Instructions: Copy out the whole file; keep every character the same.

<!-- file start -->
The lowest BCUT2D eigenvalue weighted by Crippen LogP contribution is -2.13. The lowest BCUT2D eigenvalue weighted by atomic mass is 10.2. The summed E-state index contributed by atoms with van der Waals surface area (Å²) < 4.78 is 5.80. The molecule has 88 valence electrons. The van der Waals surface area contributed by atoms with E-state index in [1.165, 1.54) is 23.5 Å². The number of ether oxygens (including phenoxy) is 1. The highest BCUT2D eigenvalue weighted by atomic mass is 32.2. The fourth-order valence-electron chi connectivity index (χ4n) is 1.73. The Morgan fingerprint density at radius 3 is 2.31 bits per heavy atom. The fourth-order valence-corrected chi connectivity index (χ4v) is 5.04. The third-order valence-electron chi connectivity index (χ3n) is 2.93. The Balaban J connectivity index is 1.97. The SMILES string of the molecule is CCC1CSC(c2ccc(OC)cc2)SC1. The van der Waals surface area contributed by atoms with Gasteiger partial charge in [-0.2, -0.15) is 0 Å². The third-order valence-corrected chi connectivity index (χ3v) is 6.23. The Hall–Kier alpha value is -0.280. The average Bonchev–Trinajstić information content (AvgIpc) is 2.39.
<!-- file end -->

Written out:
The lowest BCUT2D eigenvalue weighted by Crippen LogP contribution is -2.13. The lowest BCUT2D eigenvalue weighted by atomic mass is 10.2. The summed E-state index contributed by atoms with van der Waals surface area (Å²) < 4.78 is 5.80. The molecule has 88 valence electrons. The van der Waals surface area contributed by atoms with E-state index in [1.165, 1.54) is 23.5 Å². The number of ether oxygens (including phenoxy) is 1. The highest BCUT2D eigenvalue weighted by atomic mass is 32.2. The fourth-order valence-electron chi connectivity index (χ4n) is 1.73. The Morgan fingerprint density at radius 3 is 2.31 bits per heavy atom. The fourth-order valence-corrected chi connectivity index (χ4v) is 5.04. The third-order valence-electron chi connectivity index (χ3n) is 2.93. The Balaban J connectivity index is 1.97. The SMILES string of the molecule is CCC1CSC(c2ccc(OC)cc2)SC1. The van der Waals surface area contributed by atoms with Gasteiger partial charge in [-0.2, -0.15) is 0 Å². The third-order valence-corrected chi connectivity index (χ3v) is 6.23. The Hall–Kier alpha value is -0.280. The average Bonchev–Trinajstić information content (AvgIpc) is 2.39.